Our state's transportation network is crumbling. Fixing it will cost less than continuing to suffer.
Forty-three billion dollars. That's how much Illinois needs to spend over the next 10 years to bring our roads, bridges and transit systems back to good condition, according to new Metropolitan Planning Council (MPC) analysis.
MPC wants an honest conversation about how to raise the $43 billion we need to invest in our transportation network.
There are many ways to make that happen. We're offering up one to get the discussion going.
Watch the video of Jim's speech.
Read MPC's full analysis.
From damaged vehicles to lost time, our crumbling infrastructure is taking money out of our pockets and slowing down our state’s economy. Years of declining investment have left Illinois’ roads, rails and bridges in poor shape. We must invest $43 billion to rebuild and improve our state’s transportation network. It's a deficit that is just as critical to our state as our budget and pension deficits.
Like the budget and pensions, we must address transportation in 2016. Doing nothing will actually cost us more.
How did we get here?
As Greg Hinz writes for Crain's, the gas tax has not been raised from its current level of 19 cents per gallon since 1991. But thanks to inflation, 19 cents isn't worth what it once was. So we're actually investing 40 percent less than what 19 cents got us 25 years ago.
Meanwhile, the portion of our roads in good condition has fallen from the standard of 90 percent to only 79 percent in 2015. Without action, this will decline to 62 percent by 2021.
Transit systems in Northeastern Illinois have also fallen behind dramatically. The Regional Transportation Authority estimates that only about 67 percent of the region’s transit network is in a state of good repair. At existing levels of funding, less than half of the system’s buses, trains and infrastructure will be in a state of good repair by 2030.
In the past we’ve relied on large but infrequent capital bills to patch together funding. The resulting boom-and-bust cycle was unpredictable and ultimately inefficient. To allow us to return our infrastructure to good condition and accommodate growth, we need a substantial, regular, reliable source of additional revenue.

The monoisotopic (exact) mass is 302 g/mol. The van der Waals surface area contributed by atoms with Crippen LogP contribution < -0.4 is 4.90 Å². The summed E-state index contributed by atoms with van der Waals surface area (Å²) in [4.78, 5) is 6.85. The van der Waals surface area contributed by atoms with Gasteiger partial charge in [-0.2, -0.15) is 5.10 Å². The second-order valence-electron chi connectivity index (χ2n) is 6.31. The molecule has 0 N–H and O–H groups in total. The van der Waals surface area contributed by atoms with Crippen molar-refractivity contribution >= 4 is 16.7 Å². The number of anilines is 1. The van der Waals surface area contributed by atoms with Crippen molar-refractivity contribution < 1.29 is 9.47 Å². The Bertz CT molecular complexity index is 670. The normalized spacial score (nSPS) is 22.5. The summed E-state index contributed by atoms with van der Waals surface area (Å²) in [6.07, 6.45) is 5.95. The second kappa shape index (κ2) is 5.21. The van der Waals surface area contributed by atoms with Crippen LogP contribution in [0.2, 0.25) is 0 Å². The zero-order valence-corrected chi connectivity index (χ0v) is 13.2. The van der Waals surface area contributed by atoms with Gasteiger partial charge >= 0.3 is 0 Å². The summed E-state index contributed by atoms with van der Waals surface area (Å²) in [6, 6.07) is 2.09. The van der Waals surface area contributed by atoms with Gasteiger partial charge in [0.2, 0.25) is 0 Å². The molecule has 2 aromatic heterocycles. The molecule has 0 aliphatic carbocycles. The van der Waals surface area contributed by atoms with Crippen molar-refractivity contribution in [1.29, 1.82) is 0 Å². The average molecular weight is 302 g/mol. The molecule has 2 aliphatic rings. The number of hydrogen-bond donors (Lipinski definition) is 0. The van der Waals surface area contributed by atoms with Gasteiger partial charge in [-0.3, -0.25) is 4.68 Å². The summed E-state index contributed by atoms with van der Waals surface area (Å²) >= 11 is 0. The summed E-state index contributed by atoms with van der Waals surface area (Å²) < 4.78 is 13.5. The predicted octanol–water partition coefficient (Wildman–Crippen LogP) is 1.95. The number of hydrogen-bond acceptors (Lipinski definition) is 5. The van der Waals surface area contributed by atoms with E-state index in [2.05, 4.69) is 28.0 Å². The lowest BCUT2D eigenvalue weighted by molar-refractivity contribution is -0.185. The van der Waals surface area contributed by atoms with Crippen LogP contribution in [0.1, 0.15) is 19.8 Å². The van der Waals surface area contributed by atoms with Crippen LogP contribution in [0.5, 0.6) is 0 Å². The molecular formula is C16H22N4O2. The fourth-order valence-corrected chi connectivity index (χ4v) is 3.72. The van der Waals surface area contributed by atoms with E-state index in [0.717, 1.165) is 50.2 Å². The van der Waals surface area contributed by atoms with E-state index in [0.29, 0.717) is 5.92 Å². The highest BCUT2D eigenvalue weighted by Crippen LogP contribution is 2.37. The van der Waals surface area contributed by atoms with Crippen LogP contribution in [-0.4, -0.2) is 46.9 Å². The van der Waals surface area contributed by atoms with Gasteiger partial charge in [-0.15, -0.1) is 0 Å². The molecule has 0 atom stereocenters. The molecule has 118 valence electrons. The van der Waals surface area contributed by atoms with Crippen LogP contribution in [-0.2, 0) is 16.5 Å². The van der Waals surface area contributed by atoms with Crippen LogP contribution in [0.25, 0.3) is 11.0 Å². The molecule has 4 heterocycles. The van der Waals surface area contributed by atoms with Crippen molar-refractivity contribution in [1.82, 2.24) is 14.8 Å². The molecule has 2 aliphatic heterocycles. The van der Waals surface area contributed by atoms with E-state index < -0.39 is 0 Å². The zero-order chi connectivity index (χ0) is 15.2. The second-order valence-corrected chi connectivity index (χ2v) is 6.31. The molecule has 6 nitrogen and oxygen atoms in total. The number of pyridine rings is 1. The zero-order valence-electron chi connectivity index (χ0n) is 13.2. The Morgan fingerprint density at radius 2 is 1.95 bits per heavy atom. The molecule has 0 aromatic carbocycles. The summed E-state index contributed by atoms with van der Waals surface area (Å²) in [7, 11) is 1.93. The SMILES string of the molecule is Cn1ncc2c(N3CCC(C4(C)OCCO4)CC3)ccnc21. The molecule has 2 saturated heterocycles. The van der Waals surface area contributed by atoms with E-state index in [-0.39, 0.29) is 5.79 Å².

We can solve this.
MPC wants to start an honest conversation about how much it will really take to bring Illinois' roads and transit systems back to 90 percent good condition. There are many ways to make that happen. But to not have the conversation because it's easier to ignore the problem than to solve it will only cost us more and more money.
So we're opening the discussion with one possible solution. Our analysis explains that one option to meet this need is a 30-cent per gallon increase in state motor fuel taxes and a 50 percent increase in vehicle registration fees, both indexed to inflation. These increases would be supported by a combination of bonds and steady revenue for “pay-as-you-go” investments.
The additional gas tax and the increase in vehicle registration fees would cost the average person $12.25 each month, or $147 each year—as much as a Netflix subscription. To put this in context, the average Illinois household spends more than $10,000 a year on transportation.
It's unthinkable that we would let the systems that residents rely on every day to get them from A to B fall further behind. MPC is starting a conversation about how much we need, and how to get there. We welcome informed discussion about closing our transportation funding gap.
Read MPC’s full analysis.